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Constraining Formation of Directly Imaged Planets through High-Resolution Spectroscopy of Host Stars

Presentation #626.02 in the session Planetary Atmospheres - Directly Imaged Planets and Brown Dwarfs.

Published onApr 03, 2024
Constraining Formation of Directly Imaged Planets through High-Resolution Spectroscopy of Host Stars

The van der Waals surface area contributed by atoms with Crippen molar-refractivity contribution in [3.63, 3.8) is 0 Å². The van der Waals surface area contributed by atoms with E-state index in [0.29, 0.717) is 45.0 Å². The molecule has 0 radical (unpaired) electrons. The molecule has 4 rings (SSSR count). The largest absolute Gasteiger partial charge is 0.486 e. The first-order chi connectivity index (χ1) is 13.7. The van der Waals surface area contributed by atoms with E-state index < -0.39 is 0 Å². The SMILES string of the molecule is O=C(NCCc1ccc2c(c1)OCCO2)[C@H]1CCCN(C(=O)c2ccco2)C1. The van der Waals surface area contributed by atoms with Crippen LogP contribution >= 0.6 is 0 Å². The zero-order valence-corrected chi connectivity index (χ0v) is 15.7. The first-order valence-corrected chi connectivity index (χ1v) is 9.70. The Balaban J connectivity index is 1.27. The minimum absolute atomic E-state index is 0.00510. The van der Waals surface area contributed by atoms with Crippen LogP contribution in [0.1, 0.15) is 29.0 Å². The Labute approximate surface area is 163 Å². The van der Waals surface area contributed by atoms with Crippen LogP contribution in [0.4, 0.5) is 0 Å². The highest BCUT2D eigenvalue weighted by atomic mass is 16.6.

Direct imaging surveys have led to recent discoveries of Jupiter-like planets that are widely separated from their host stars and cannot be easily explained by leading theories of planet formation. Elemental abundances in the atmospheres of these companions and their hosts have been postulated to reveal formation information. The comparison of the abundance ratios (such as the C/O, C/S, and O/S ratios) of these gas giants to their host stars, with predictions of current theoretical models, imply different abundance ratios depending on the formation mechanism. Several active projects are measuring the abundance ratios (mainly C/O) of directly imaged planets, involving both ground-based telescopes as well as programs using NIRSpec and MIRI on JWST. However, companion abundance ratios cannot be interpreted without the corresponding knowledge of their host stars, which often have poorly constrained abundances. In addition, measuring the detailed chemical makeup of the host star can allow us to investigate population demographics among the directly imaged planet population and identify possible trends. Optical spectra can be used for the estimation of stellar elemental abundances. To achieve this, we have started a comprehensive optical survey of directly imaged planet host stars to constrain the abundances of 15 elements (C, O, Na, Mg, Si, S, Ca, Sc, Ti, Cr, Mn, Fe, Ni, Zn, Y), and the C/O, C/S, and the O/S ratio. We present the first results from this survey, in which we have obtained high-resolution (R~100,000) Automated Planet Finder (APF) optical spectra of 5 F/G-type host stars with well-studied companions. We are able to estimate the elemental abundances up to an accuracy of ~0.1 dex and abundance ratios at an accuracy of ~20%. Using all five systems, we find that our results are sufficiently accurate to make comparisons with the C/O ratios of the companions and better constrain their formation pathways.

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